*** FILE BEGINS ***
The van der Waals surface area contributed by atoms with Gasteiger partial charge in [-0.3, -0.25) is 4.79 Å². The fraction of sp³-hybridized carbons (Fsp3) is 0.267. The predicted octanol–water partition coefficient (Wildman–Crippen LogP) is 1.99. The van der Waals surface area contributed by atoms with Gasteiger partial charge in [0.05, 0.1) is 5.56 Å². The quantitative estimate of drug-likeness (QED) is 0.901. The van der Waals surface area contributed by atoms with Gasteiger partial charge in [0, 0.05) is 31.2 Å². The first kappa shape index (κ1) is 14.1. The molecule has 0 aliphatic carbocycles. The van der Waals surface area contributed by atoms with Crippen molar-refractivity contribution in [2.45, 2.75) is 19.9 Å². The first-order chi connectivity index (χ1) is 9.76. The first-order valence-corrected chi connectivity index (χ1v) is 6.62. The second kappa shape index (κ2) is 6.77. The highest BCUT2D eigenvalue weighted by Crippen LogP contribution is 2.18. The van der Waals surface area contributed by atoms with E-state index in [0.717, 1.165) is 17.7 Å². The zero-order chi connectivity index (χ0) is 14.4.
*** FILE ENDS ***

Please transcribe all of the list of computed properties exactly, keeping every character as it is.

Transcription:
The van der Waals surface area contributed by atoms with Gasteiger partial charge in [-0.3, -0.25) is 4.79 Å². The fraction of sp³-hybridized carbons (Fsp3) is 0.267. The predicted octanol–water partition coefficient (Wildman–Crippen LogP) is 1.99. The van der Waals surface area contributed by atoms with Gasteiger partial charge in [0.05, 0.1) is 5.56 Å². The quantitative estimate of drug-likeness (QED) is 0.901. The van der Waals surface area contributed by atoms with Gasteiger partial charge in [0, 0.05) is 31.2 Å². The first kappa shape index (κ1) is 14.1. The molecule has 0 aliphatic carbocycles. The van der Waals surface area contributed by atoms with Crippen molar-refractivity contribution in [2.45, 2.75) is 19.9 Å². The first-order chi connectivity index (χ1) is 9.76. The first-order valence-corrected chi connectivity index (χ1v) is 6.62. The second kappa shape index (κ2) is 6.77. The highest BCUT2D eigenvalue weighted by Crippen LogP contribution is 2.18. The van der Waals surface area contributed by atoms with E-state index in [0.717, 1.165) is 17.7 Å². The zero-order chi connectivity index (χ0) is 14.4.